Testimony during the nine-day trial focused on allegations by two women that Oscar Baker had molested them decades ago when they were foster children of the Bakers. Baker denied the allegations. Another focus was the Bakers’ insistence of the innocence of their son and the Dulins’ campaign for his prosecution and conviction. The Dulins argued that the Bakers had brainwashed the children into believing that their maternal grandparents were evil and were persecuting their father.

    Members of the extended Dulin family expressed sadness for the girls’ anxieties and grief. “My heart hurts for the girls right now,” Lindsey Pick, Linda Dulin’s niece, told the Kerrville Daily Times.

    A friend of the Bakers, Ron Canter, also was sad. “It’s been a very trying experience for both parties. No one wins,” he told the San Antonio Express-News.



    The Case Against Joint Physical Custody

    In domestic law on July 10, 2011 at 4:14 pm
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    We’ve come a long way since we were children and mothers were routinely given full custody of the children and fathers frequently disappeared and less frequently received a standard visitation schedule of every other weekend visits. In fact, we’ve come so far that now many courts don’t call it “visitation” but more aptly, “Parenting time”.

    We have seen the damage done to children raised without male role models. We have learned our lessons. Now we believe that any child deserves to share as much time as possible with both parents, if they are willing. Most courts will now consider a joint physical custody request and many states will now grant it barring any information presented that would make this sort of arrangement unhealthy for the children.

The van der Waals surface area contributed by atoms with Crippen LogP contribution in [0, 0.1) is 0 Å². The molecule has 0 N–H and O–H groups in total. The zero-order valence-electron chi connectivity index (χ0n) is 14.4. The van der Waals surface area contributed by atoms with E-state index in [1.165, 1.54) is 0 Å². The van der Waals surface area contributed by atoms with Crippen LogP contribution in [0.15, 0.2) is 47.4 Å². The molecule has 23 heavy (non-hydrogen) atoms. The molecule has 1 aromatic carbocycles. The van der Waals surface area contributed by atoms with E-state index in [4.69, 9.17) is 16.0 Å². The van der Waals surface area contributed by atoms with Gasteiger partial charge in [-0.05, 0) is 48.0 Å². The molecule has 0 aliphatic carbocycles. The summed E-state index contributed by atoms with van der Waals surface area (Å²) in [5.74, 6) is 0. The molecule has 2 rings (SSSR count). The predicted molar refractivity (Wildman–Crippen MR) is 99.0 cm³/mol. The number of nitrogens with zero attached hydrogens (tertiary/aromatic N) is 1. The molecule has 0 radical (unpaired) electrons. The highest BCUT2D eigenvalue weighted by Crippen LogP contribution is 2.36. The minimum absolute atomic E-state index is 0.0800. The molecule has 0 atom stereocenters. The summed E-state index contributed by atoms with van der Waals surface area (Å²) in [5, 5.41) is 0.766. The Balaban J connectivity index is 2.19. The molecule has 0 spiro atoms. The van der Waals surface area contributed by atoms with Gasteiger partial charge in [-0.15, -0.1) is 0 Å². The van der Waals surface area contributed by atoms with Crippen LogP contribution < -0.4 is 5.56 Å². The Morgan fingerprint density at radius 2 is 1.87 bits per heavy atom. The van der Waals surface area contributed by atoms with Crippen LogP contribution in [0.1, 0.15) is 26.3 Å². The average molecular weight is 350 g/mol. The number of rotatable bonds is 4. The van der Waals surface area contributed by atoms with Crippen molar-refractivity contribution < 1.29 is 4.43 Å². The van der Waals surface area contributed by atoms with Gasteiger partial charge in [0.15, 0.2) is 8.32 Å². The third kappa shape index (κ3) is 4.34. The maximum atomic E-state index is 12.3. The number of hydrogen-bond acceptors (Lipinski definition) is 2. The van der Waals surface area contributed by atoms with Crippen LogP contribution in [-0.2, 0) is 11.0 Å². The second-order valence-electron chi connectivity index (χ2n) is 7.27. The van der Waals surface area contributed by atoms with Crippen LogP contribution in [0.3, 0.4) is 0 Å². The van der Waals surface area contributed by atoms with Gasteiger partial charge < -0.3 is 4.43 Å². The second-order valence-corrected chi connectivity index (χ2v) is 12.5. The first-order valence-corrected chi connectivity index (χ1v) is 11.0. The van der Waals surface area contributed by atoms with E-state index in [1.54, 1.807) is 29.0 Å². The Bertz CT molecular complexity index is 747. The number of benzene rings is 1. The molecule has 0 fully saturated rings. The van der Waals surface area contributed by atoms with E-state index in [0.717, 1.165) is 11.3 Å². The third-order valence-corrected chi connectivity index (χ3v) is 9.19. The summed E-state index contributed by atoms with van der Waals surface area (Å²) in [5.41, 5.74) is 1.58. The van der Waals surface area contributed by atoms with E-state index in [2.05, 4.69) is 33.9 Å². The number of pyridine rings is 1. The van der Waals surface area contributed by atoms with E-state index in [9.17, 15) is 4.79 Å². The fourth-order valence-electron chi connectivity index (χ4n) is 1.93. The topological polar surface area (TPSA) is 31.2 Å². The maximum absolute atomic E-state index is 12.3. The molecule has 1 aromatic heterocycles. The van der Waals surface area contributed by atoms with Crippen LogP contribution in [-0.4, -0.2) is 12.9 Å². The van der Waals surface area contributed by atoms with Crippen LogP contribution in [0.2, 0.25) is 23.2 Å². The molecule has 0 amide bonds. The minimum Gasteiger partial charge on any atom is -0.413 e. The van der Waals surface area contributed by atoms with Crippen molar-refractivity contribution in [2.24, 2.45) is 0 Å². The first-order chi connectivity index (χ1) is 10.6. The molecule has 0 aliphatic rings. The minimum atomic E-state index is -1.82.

Although a child’s need for a healthy relationship with BOTH parents can’t be denied, I believe the extreme turn toward promoting shared custody of children is yet another trend with unforeseen consequences to children and families, alike.

    Because of the newer popularity of these arrangements, I know more and more families who share custody. Of all the families I know, none are truly satisfied and most have an extremely unhealthy family dynamic. I am sure cases exist where both parents and all involved children are very satisfied; however I think this is the exception rather than the rule unfortunately.

    So what has gone wrong?

    In theory joint custody sounds terrific. The children get the best of both worlds, time with both parents. They grow up without any of the trauma associated with divorce because they remain in frequent contact with both parents who interact as a solid co-parenting unit, just like in an intact family.

    The problem is the reality rarely looks like this. The reality is that many parents are simply “settling” for shared custody because they fear the money, time and emotional energy they would lose in a full custody fight. Some parents consider the way their ex-spouse parented within the marriage to be of little consequence and don’t foresee any problems with sharing. Many parents consider their own needs and the benefits of shared parenting on their own schedules, logistically. This can be a huge motivation for newly single parents to share custody. Raising kids alone is hard work. Sharing the responsibilities is certainly appealing.